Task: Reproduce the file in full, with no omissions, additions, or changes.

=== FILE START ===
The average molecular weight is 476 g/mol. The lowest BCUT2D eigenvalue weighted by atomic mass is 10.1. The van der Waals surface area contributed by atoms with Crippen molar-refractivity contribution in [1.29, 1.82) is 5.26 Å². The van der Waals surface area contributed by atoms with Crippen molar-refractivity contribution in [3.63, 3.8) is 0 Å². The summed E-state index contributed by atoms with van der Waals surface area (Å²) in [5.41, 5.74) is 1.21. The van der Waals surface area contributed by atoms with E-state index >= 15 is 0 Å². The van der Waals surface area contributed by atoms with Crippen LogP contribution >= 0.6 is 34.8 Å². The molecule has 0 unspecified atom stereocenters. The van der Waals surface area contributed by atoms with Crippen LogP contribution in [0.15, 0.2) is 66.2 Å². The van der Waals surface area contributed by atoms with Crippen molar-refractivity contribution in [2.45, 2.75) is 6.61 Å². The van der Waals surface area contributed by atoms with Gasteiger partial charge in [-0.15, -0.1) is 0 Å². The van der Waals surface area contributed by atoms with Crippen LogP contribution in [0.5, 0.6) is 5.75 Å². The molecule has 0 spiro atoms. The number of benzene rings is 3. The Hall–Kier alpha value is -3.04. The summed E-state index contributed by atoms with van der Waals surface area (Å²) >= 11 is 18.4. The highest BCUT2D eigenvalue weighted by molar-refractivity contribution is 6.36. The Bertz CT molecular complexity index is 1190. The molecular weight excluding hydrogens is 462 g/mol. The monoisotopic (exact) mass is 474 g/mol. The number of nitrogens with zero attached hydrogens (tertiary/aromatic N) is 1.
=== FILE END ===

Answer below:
The average molecular weight is 476 g/mol. The lowest BCUT2D eigenvalue weighted by atomic mass is 10.1. The van der Waals surface area contributed by atoms with Crippen molar-refractivity contribution in [1.29, 1.82) is 5.26 Å². The van der Waals surface area contributed by atoms with Crippen molar-refractivity contribution in [3.63, 3.8) is 0 Å². The summed E-state index contributed by atoms with van der Waals surface area (Å²) in [5.41, 5.74) is 1.21. The van der Waals surface area contributed by atoms with E-state index >= 15 is 0 Å². The van der Waals surface area contributed by atoms with Crippen LogP contribution >= 0.6 is 34.8 Å². The molecule has 0 unspecified atom stereocenters. The van der Waals surface area contributed by atoms with Crippen LogP contribution in [0.15, 0.2) is 66.2 Å². The van der Waals surface area contributed by atoms with Crippen molar-refractivity contribution in [2.45, 2.75) is 6.61 Å². The van der Waals surface area contributed by atoms with Gasteiger partial charge in [-0.15, -0.1) is 0 Å². The van der Waals surface area contributed by atoms with Crippen LogP contribution in [0.5, 0.6) is 5.75 Å². The molecule has 0 spiro atoms. The number of benzene rings is 3. The Hall–Kier alpha value is -3.04. The summed E-state index contributed by atoms with van der Waals surface area (Å²) >= 11 is 18.4. The highest BCUT2D eigenvalue weighted by molar-refractivity contribution is 6.36. The Bertz CT molecular complexity index is 1190. The molecular weight excluding hydrogens is 462 g/mol. The monoisotopic (exact) mass is 474 g/mol. The number of nitrogens with zero attached hydrogens (tertiary/aromatic N) is 1.